As for estimation of eigenvalues, we have the following findings: (1) FACEs performs the best for estimating the first eigenvalue in case 1; (2) loc performs the best for estimating the first eigenvalue in case 2; (3) MLE performs overall the best for estimating 2nd and 3rd eigenvalues in both cases, while the performance of FACEs is very close and can be better than MLE under some model scenarios; (4) TPRS, and loc perform quite poorly for estimating the 2nd and 3rd eigenvalues in most scenarios. We conclude that FACEs shows overall very competitive performance and never deviates much from the best performance. Figure 4 illustrates the patterns of eigenvalue estimation for \(n=100, m=5\).

We now compare run times of the various methods; see Fig. 5 for an illustration. When \(m=5\), FACEs takes about four to seven times the computation times of TPRS and; but it is much faster than MLE and loc, the speed-up is about 15 and 35 folds, respectively. When \(m=10\), although FACEs is still slower than TPRS and, the computation times are similar; computation times of MLE and loc are over 9 and 10 folds of FACEs, respectively. Because TPRS and are naive covariance smoothers, their fast speed is offset by their tendency to have inferior performance in terms of estimation of covariance functions, eigenfunctions, and eigenvalues.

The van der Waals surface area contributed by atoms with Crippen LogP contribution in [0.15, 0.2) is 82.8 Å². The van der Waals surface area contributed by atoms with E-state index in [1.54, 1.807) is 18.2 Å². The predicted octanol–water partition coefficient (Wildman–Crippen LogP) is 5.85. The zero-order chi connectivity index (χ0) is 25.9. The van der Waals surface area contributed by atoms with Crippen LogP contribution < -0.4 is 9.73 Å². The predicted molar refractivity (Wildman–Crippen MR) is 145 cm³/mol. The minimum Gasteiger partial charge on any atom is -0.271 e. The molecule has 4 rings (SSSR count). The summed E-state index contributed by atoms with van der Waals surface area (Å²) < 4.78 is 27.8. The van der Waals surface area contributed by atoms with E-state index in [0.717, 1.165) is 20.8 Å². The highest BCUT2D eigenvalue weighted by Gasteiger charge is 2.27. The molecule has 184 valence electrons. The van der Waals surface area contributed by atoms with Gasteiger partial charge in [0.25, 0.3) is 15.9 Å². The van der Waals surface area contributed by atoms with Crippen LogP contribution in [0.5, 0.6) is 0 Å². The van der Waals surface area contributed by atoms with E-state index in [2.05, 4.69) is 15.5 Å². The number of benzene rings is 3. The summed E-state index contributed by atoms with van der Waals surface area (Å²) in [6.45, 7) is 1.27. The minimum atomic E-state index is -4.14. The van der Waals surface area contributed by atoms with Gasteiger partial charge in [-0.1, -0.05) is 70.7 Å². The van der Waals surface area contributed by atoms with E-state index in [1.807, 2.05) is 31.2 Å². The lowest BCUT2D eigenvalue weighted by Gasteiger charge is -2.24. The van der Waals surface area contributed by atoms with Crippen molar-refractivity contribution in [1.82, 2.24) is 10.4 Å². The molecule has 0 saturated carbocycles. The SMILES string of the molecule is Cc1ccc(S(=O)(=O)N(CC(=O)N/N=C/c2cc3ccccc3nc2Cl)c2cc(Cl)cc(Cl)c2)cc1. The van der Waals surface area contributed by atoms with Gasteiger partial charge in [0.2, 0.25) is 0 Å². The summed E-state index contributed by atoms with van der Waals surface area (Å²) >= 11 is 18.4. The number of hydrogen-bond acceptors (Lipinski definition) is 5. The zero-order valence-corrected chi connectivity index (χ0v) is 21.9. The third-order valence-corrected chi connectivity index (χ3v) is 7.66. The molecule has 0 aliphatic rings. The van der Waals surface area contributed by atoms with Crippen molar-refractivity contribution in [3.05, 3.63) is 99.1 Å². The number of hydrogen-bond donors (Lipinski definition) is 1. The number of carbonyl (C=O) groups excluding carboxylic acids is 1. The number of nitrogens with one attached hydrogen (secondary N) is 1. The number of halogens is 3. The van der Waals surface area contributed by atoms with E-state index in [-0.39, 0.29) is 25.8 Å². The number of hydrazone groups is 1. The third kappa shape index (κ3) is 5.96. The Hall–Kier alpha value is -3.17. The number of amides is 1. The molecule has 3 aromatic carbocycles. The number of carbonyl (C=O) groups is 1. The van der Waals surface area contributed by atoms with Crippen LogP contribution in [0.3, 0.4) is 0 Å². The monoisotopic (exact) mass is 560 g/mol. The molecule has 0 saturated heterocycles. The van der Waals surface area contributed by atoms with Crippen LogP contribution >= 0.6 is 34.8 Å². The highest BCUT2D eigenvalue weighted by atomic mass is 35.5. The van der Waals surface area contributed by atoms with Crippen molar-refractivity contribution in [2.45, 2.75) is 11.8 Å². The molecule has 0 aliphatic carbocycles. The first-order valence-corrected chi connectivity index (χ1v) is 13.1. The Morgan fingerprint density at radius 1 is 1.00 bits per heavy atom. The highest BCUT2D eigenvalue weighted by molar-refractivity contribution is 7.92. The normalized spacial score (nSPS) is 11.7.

Finally, by comparing results of FACEs with its 1-stage counterpart (see the online supplement), we see that taking into account of the correlations in the raw covariances boosts the estimation accuracies of FACEs a lot. The 1-stage FACEs is of course faster. It is interesting to note that the 1-stage FACEs is actually also very competitive against other methods.

To summarize, FACEs is a relatively fast method coupled with competing performance against the methods examined above.

5.4 Additional simulations for curve prediction

We conduct additional simulations to evaluate the performance of the FACEs method for curve prediction. We focus on case 1 and use the same simulation settings in Sect. 5.1 for generating the training data and the testing data. We generate 200 new subjects for testing. The number of observations for the subjects are generated in the same way as the training data.